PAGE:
“Now we are nowhere” – In the Year of the Families, why aren’t we protecting the families that are falling apart?
We talk often about people enduring winter on the streets, but we forget to talk about those who are on the edge of the same fate, those still with a chance to be protected: We forget to talk about the families holding on tight at the edge of the rift while not getting any sensible help.
Panni and her partner lost their home when the foreign currency loan that took collapsed and the same thing happened to Mária and her family because of a small amount of unpaid debt. These are parents with several children who are trying to apply for a council flat, trying to give their children a decent upbringing, trying to get themselves together. Thousands of families like these could be saved from falling apart by a simple change of the law. This issue should be on the agenda instead of taking poor, ill people to court who are sleeping on the streets.
We meet the couple and their daughter in a shopping centre carpark out of town. It is a rainy November day and there is nowhere comfortable to go to talk. We end up sitting down on a bench in a secluded area. We can’t go to their place – there is no such thing. The parents of five had to leave their home in the Zugló area of Budapest due to having overdue bills and not being able to pay the 200-300,000 forints (€600-900) they owed. They had no idea they could ask to pay in instalments – the local family care centre didn’t inform them possible solutions. Since then, they have been living at the grandmother’s one-bedroom rented flat, paying 70,000 forints (€220) to her for a mouldy room where, according to the mother, it is impossible to provide proper conditions for the children.
She is deeply concerned by this. One of the children has developed asthma, the other children are frequently ill, too. Mária – let’s call her that – knows the difference now. Once she managed to rent a place “where it was possible to keep things tidy and clean, where there was hot and cold water and where the clothes could dry. In a mouldy place that is falling apart, all these things are impossible”.
Because of these conditions, child protection services have taken the children under protection and in the spring they may remove the nine-, ten-, 12- and 14-year-old children from the family (their oldest child, a boy, has since officially become an adult). They may take this action because, again, the family is facing eviction as the grandmother herself is in a great deal of debt. They don’t know where they could go. A period of five years where they have been unable to apply for a council flat because of a minor mistake on a form is about to end but, as we are about to see, even applicants with more experience are finding it hard to find a home.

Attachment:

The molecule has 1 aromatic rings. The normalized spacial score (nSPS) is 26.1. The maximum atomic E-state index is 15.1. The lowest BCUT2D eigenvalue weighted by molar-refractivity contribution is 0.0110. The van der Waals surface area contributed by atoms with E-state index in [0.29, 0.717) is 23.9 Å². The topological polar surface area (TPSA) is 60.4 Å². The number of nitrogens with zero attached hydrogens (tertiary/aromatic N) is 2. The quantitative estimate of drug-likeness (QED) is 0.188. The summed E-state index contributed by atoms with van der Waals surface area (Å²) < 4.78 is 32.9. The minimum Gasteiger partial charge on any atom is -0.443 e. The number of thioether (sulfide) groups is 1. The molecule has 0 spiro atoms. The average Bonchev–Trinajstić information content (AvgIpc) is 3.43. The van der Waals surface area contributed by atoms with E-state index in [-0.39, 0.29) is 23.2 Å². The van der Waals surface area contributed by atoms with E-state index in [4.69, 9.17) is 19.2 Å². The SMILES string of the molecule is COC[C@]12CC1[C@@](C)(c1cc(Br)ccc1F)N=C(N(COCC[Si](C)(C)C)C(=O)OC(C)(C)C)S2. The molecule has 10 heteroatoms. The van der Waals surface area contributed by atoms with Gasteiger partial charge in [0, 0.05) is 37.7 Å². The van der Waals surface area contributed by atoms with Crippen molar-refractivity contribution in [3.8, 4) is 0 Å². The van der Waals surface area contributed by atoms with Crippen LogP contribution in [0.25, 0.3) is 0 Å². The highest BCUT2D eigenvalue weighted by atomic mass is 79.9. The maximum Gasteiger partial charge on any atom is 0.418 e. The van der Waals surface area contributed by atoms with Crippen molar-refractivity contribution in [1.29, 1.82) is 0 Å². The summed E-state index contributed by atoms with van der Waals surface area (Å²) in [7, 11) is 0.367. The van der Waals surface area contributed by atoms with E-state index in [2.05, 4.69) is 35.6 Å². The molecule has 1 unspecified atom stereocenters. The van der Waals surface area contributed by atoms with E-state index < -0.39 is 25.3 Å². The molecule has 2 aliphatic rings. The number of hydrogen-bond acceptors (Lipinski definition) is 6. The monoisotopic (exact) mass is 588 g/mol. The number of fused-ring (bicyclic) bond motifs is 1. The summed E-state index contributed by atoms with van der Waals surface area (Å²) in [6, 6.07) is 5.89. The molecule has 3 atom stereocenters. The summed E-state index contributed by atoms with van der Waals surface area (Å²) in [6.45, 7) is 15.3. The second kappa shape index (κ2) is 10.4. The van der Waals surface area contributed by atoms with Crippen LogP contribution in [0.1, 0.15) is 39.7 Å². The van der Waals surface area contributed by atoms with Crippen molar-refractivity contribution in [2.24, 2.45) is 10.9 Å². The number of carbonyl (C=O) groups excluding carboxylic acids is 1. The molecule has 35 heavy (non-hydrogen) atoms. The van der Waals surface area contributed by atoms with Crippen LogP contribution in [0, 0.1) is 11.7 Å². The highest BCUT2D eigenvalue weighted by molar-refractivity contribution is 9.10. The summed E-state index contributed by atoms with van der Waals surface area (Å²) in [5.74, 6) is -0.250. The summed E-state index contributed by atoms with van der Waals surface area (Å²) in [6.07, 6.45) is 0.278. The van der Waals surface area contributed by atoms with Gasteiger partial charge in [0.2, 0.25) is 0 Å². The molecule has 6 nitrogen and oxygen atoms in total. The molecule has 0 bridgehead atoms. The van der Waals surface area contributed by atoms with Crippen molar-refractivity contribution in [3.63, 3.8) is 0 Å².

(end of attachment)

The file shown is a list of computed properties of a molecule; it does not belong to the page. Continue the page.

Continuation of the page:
Maria and her family have no hope of finding a home as no one wants to rent a flat to a family with multiple children, even though they could afford a modest one thanks to the temporary jobs they hold down. The parents are in a state of panic. They are terrified that when the moratorium ends and they are evicted, they will have nowhere to go, their children will be taken away from them and they will never be returned to them.
No way back
“They have good reason to be scared. Taking children back to the family step by step is uncommon.” – says Dr Zsuzsanna Győrffy, head rapporteur of the law in the Office of the Commissioner for Fundamental Rights. It is she who presented last year’s comprehensive report examining child protection cases involving money issues in Hungary: “If a child is taken out of the family, then it is very likely that he or she is going to stay in the care system until officially becoming an adult.”
After the children are taken away, the family’s situation extends even further beyond hope; there is less chance they will be able to find a place in a temporary home for families, while the emotional distance between parents and children begins to grow. Keeping contact is often impossible because the parents have no money to travel and if the children are staying with foster families, the parents are not allowed to meet them in their home. They can only see them in a dull office somewhere and they cannot take them anywhere. The family falls apart, the parents stay in a homeless shelter while the children are either kept a foster family or at a children’s home.
According to child protection laws, no child may be removed from a family because of its financial situation alone, but the above-mentioned report by the ombudsman declares that despite this, in the areas examined the reason one third of children who are placed in care cannot go back to their families is because of their financial situation. But the state is not that strict with itself when it comes to the circumstances of the children it looks after. “A colleague of mine once asked a very relevant question: Can the children be taken away from the state due to financial issues?” says Dr Győrffy.